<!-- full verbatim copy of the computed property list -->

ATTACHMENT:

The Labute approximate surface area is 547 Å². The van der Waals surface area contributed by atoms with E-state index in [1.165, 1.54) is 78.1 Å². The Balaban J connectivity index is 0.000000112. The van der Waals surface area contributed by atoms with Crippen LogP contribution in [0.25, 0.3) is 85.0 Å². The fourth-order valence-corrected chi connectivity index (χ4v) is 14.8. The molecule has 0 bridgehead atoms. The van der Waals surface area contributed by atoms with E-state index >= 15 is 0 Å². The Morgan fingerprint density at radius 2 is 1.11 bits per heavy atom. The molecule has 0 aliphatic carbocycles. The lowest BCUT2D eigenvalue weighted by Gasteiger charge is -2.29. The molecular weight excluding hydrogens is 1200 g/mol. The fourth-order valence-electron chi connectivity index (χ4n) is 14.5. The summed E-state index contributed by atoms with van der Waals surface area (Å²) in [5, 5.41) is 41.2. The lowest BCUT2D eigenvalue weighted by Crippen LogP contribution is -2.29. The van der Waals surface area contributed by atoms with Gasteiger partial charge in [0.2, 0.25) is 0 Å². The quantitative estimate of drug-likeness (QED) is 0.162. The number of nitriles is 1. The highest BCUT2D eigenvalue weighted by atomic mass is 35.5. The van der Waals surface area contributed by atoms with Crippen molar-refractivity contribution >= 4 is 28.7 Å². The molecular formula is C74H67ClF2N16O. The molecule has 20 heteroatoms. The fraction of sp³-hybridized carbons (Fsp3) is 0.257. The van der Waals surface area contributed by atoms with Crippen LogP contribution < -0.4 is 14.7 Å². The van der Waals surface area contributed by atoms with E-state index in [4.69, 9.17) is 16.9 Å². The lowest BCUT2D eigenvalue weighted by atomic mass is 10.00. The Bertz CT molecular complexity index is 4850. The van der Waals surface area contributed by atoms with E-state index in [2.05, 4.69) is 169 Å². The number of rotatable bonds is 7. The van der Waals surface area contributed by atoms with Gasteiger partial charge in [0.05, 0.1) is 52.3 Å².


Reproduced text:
The Labute approximate surface area is 547 Å². The van der Waals surface area contributed by atoms with E-state index in [1.165, 1.54) is 78.1 Å². The Balaban J connectivity index is 0.000000112. The van der Waals surface area contributed by atoms with Crippen LogP contribution in [0.25, 0.3) is 85.0 Å². The fourth-order valence-corrected chi connectivity index (χ4v) is 14.8. The molecule has 0 bridgehead atoms. The van der Waals surface area contributed by atoms with E-state index >= 15 is 0 Å². The Morgan fingerprint density at radius 2 is 1.11 bits per heavy atom. The molecule has 0 aliphatic carbocycles. The lowest BCUT2D eigenvalue weighted by Gasteiger charge is -2.29. The molecular weight excluding hydrogens is 1200 g/mol. The fourth-order valence-electron chi connectivity index (χ4n) is 14.5. The summed E-state index contributed by atoms with van der Waals surface area (Å²) in [5, 5.41) is 41.2. The lowest BCUT2D eigenvalue weighted by Crippen LogP contribution is -2.29. The van der Waals surface area contributed by atoms with Gasteiger partial charge in [0.2, 0.25) is 0 Å². The quantitative estimate of drug-likeness (QED) is 0.162. The number of nitriles is 1. The highest BCUT2D eigenvalue weighted by atomic mass is 35.5. The van der Waals surface area contributed by atoms with Crippen molar-refractivity contribution >= 4 is 28.7 Å². The molecular formula is C74H67ClF2N16O. The molecule has 20 heteroatoms. The fraction of sp³-hybridized carbons (Fsp3) is 0.257. The van der Waals surface area contributed by atoms with Crippen LogP contribution < -0.4 is 14.7 Å². The van der Waals surface area contributed by atoms with E-state index in [4.69, 9.17) is 16.9 Å². The lowest BCUT2D eigenvalue weighted by atomic mass is 10.00. The Bertz CT molecular complexity index is 4850. The van der Waals surface area contributed by atoms with E-state index in [2.05, 4.69) is 169 Å². The number of rotatable bonds is 7. The van der Waals surface area contributed by atoms with Gasteiger partial charge in [0.05, 0.1) is 52.3 Å².